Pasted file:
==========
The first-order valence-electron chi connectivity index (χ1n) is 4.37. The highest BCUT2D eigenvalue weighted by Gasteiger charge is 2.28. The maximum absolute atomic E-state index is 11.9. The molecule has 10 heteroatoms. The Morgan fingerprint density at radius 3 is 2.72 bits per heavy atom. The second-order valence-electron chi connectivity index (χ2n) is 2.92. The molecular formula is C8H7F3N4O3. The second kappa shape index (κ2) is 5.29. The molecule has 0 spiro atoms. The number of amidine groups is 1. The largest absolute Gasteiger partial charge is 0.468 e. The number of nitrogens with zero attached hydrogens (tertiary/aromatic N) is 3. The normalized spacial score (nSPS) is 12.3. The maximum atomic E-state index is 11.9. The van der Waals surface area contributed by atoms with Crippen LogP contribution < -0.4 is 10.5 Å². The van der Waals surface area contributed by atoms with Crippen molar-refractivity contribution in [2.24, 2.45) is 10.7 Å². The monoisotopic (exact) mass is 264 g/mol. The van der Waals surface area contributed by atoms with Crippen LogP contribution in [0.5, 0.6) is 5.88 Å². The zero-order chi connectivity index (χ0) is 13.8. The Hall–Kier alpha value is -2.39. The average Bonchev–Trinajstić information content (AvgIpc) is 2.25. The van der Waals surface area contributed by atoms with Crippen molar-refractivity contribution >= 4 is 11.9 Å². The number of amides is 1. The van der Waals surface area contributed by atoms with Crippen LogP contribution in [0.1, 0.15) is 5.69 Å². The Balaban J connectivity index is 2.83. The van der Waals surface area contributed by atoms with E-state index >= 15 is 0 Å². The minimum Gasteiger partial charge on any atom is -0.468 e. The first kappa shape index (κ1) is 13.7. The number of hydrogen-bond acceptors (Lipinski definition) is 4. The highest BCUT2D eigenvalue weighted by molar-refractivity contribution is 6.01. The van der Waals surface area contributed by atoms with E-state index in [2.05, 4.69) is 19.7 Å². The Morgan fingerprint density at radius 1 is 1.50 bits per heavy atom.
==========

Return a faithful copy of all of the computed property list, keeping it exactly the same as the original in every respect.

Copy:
The first-order valence-electron chi connectivity index (χ1n) is 4.37. The highest BCUT2D eigenvalue weighted by Gasteiger charge is 2.28. The maximum absolute atomic E-state index is 11.9. The molecule has 10 heteroatoms. The Morgan fingerprint density at radius 3 is 2.72 bits per heavy atom. The second-order valence-electron chi connectivity index (χ2n) is 2.92. The molecular formula is C8H7F3N4O3. The second kappa shape index (κ2) is 5.29. The molecule has 0 spiro atoms. The number of amidine groups is 1. The largest absolute Gasteiger partial charge is 0.468 e. The number of nitrogens with zero attached hydrogens (tertiary/aromatic N) is 3. The normalized spacial score (nSPS) is 12.3. The maximum atomic E-state index is 11.9. The van der Waals surface area contributed by atoms with Crippen LogP contribution < -0.4 is 10.5 Å². The van der Waals surface area contributed by atoms with Crippen molar-refractivity contribution in [2.24, 2.45) is 10.7 Å². The monoisotopic (exact) mass is 264 g/mol. The van der Waals surface area contributed by atoms with Crippen LogP contribution in [0.5, 0.6) is 5.88 Å². The zero-order chi connectivity index (χ0) is 13.8. The Hall–Kier alpha value is -2.39. The average Bonchev–Trinajstić information content (AvgIpc) is 2.25. The van der Waals surface area contributed by atoms with Crippen molar-refractivity contribution >= 4 is 11.9 Å². The number of amides is 1. The van der Waals surface area contributed by atoms with Crippen LogP contribution in [0.1, 0.15) is 5.69 Å². The Balaban J connectivity index is 2.83. The van der Waals surface area contributed by atoms with E-state index >= 15 is 0 Å². The minimum Gasteiger partial charge on any atom is -0.468 e. The first kappa shape index (κ1) is 13.7. The number of hydrogen-bond acceptors (Lipinski definition) is 4. The highest BCUT2D eigenvalue weighted by molar-refractivity contribution is 6.01. The van der Waals surface area contributed by atoms with E-state index in [2.05, 4.69) is 19.7 Å². The Morgan fingerprint density at radius 1 is 1.50 bits per heavy atom.